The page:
Now you can turn your phone into a ballistic HUD with Desert Tech’s TRASOL

    (h/t to Soldier Systems Daily)

    Desert Tech’s ballistics app, TRASOL has been updated with a new capability:  A HUD appearing on your smartphone screen that can “track moving targets and provide lead solutions” using the sensors incorporated in one’s device.

    Via Desert Tech:

    By using your mobile device’s built-in camera and onboard sensors, TRASOL allows users to point their device at their
    target and automatically generate absolute accuracy solutions.

    The HUD environment has highly intuitive drag and drop tools
    for quick input of Range and Wind (without any typing) and the device’s sensors do the rest.  The HUD also allows tracking of moving targets to provide very accurate lead solutions.
    Lastly, the photo/video capturing capability allows you to
    log your shots easily and share them with your friends.

    • A) Heads-Up Display technology
    • B) Auto-sensing technology
    • C) Moving target tracking
    • D) Photo/video capturing with image zoom
    • E) Photo/video sharing

    The ability to track a moving target and provide lead solutions is very interesting.  I have a Newcon rangefinder with this capability, but it is purely for spotter use as there’s no way I can manipulate a long range rifle while holding it.  The rangefinder is also far more expensive than Desert Tech’s app which is a very reasonable $9.99.  TRASOL doesn’t quite approach Trackingpoint’s capability, but it’s nice to see a HUD capability within ballistic apps.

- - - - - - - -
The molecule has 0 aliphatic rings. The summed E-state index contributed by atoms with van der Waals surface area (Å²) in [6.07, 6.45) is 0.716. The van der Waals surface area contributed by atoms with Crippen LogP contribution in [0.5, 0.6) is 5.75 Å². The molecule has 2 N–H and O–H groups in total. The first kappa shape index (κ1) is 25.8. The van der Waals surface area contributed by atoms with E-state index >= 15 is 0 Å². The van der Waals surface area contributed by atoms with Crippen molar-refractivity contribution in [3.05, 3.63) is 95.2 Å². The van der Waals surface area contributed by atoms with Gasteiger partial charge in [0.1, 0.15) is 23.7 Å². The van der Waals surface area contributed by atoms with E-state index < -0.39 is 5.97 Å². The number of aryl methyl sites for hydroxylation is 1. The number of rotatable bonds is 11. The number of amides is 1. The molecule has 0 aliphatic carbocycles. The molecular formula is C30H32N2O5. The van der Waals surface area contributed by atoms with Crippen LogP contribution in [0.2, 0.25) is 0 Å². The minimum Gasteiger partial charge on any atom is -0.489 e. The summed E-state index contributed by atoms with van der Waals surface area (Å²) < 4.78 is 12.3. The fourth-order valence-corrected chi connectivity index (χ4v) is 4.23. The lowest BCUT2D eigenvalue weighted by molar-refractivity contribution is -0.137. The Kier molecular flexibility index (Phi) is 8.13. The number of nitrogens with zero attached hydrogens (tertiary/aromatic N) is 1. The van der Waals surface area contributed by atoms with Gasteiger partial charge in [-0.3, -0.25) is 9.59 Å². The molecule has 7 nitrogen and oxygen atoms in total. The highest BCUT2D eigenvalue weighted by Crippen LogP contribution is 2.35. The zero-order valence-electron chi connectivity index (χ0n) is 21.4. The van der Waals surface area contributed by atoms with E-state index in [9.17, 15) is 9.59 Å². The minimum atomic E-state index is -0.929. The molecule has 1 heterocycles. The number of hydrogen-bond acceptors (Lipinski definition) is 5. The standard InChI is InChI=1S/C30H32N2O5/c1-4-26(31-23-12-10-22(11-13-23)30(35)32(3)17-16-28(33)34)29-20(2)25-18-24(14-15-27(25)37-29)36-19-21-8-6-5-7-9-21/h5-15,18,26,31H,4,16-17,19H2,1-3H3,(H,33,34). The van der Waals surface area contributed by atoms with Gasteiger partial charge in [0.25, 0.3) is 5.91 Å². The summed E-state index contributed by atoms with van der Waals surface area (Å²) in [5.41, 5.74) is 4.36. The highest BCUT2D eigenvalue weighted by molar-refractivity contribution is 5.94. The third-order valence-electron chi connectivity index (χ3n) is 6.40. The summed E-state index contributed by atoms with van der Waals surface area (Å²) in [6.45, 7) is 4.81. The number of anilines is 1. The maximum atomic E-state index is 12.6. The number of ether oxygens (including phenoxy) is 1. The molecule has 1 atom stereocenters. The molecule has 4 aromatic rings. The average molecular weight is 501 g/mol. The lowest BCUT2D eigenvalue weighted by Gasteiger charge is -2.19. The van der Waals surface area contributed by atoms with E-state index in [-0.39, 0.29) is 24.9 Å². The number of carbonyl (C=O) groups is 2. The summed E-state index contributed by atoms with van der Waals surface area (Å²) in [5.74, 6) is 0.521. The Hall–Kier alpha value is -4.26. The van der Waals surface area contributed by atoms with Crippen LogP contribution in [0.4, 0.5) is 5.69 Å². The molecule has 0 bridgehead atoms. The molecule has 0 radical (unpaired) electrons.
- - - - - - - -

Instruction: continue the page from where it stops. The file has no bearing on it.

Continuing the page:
As seen in the short clip above, the app can track a designated target, calculate its speed and provide lead solutions.  There is a caveat, however.  The user must input range to target and wind speed data, so a laser rangefinder is still a necessity.  I personally don’t shoot with a smartphone mount on my rifles, but I know they exist. Mounted on one’s rifle with a quick rangefinder like Silencerco’s Radius, it could be a good solution for solo shooters to quickly engage moving targets at range.  I’d like to test it out to see if the app can adjust for range on a moving object after the initial input, however, as that data can make a huge difference in shot accuracy.  Another reservation of mine is that the drag and drop capability for inputting range and wind speed data might be a bit hard to do while trying to engage a moving target.  Those potential issues aside, paired with a rail-mounted rangefinder like Silencerco’s Radius, it could be a good solution for solo shooters to quickly engage moving targets at range.

    For more in-depth information on the ballistic functions of TRASOL, read our own Miles V.’s report on it here.

    The new updated app can be found at Desert Tech.

    Rusty S.

    Having always had a passion for firearms, Rusty S. has had experience in gunsmithing, firearms retail, hunting, competitive shooting, range construction, as an IDPA certified range safety officer and a certified instructor. He has received military, law enforcement, and private training in the use of firearms. Editor at